Determination of antenantal visits in Uganda
Idha, Filbert Ajax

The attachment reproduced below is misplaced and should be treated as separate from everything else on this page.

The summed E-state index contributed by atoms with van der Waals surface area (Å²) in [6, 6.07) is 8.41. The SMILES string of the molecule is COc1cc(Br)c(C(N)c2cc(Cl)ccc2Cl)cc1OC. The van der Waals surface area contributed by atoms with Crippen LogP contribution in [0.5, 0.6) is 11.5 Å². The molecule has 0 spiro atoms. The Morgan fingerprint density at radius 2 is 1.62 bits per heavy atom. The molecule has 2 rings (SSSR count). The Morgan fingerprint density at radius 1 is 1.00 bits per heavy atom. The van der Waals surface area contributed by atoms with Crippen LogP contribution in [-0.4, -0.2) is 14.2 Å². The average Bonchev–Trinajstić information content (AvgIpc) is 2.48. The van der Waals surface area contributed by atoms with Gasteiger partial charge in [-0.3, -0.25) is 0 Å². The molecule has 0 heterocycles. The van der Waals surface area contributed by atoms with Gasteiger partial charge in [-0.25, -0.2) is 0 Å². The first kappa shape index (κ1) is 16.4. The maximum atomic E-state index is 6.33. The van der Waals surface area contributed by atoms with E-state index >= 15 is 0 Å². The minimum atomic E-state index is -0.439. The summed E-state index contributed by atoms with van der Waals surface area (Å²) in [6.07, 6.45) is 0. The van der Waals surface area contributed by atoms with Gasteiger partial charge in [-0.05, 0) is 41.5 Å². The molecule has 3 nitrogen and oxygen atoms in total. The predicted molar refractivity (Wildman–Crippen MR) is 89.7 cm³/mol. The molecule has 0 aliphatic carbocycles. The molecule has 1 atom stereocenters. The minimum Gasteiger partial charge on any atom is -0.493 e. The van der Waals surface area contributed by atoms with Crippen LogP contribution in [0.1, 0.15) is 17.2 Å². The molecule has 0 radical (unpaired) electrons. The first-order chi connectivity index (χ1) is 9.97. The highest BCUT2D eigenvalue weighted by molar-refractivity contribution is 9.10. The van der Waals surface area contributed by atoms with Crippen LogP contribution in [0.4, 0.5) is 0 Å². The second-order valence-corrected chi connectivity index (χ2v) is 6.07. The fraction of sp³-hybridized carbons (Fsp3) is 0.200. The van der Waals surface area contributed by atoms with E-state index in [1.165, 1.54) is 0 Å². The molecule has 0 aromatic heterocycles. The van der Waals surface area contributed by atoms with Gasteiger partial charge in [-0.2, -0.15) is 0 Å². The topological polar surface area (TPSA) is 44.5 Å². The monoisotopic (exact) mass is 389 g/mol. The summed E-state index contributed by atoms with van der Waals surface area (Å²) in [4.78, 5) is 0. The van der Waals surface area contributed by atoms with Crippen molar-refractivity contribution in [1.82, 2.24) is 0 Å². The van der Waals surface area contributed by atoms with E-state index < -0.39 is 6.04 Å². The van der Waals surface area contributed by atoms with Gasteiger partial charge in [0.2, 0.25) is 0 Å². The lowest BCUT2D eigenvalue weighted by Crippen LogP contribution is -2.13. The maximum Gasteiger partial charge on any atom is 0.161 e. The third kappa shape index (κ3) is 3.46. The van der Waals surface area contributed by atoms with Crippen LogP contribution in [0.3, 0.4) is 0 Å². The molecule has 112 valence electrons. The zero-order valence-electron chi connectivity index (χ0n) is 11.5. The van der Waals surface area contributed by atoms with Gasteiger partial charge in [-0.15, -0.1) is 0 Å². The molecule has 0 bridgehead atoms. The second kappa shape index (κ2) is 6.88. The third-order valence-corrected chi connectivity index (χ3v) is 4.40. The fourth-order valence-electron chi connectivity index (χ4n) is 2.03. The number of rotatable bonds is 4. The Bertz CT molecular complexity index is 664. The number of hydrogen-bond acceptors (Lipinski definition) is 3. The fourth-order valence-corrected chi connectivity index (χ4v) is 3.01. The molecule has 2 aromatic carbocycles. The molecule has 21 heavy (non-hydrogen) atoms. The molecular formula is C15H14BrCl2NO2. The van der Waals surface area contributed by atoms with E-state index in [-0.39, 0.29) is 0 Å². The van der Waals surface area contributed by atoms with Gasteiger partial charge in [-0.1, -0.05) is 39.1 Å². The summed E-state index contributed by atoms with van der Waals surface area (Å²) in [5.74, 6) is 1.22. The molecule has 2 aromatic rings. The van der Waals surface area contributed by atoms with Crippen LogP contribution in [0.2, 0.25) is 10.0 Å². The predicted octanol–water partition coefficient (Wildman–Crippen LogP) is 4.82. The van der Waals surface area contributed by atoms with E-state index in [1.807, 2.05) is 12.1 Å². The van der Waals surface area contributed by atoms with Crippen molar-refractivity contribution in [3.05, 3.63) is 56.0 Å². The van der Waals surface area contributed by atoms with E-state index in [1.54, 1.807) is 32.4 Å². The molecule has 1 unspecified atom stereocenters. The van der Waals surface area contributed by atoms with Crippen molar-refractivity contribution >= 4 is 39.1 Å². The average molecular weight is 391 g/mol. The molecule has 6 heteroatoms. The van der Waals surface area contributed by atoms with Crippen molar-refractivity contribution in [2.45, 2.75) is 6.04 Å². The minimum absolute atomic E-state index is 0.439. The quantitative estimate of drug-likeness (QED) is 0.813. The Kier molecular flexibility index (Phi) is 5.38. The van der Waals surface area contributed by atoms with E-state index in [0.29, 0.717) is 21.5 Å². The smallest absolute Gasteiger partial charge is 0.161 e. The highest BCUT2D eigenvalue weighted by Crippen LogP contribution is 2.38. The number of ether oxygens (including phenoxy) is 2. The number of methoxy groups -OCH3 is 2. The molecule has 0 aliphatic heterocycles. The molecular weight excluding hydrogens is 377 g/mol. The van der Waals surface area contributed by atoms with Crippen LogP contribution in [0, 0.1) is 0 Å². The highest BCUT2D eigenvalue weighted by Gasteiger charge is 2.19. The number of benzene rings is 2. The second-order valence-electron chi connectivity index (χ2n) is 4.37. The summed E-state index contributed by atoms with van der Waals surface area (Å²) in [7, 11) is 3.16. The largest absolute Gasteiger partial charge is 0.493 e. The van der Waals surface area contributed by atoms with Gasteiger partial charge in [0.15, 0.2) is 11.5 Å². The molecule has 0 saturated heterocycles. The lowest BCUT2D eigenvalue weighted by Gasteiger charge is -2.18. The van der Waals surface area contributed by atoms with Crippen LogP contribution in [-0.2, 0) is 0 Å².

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This study investigates the determinants of number of antenatal visits among women in Uganda. Independent effects of predisposing, enabling and need factors were examined. The study used the Uganda Demographic and Health Survey 2006 data set. Data analysis was carried out at three levels (univariate, bivariate and multivariate). A Mann-Whitney or Kruskal-Wallis test was used at bivariate level analysis while Poisson regression model was used at multivariate level to establish the relationship between the selected independent variables and the number of antenatal visits. The results show that the number of visits among rural women was low compared to urban counterparts. Educating women to a level beyond secondary level had a positive effect on number of antenatal visits unlike in their husbands where increasing education level was associated with fewer antenatal visits. Knowledge of pregnancy complications alone was not significant in increasing number of visits but women’s awareness of where to go in case of complication was significant. The lack of female health providers at the health facility significantly reduced the number of antenatal visits. Birth order of above 6 (threshold of 6) and exposure to television and radio (at least once a week) both significantly increased the number of visits to antenatal. However, experience of 1 or more child deaths previously significantly reduced antenatal visits. The findings of this study provide the insight that women and the girl child should be supported to progress beyond primary education level. For the majority of women who stop at primary level, awareness about the need for antenatal care should be taught as part of health education. More emphasis should be placed on telling women where to go to in case of complications than just awareness of symptoms and signs of pregnancy complications. More female health workers should be recruited to work at the antenatal clinics.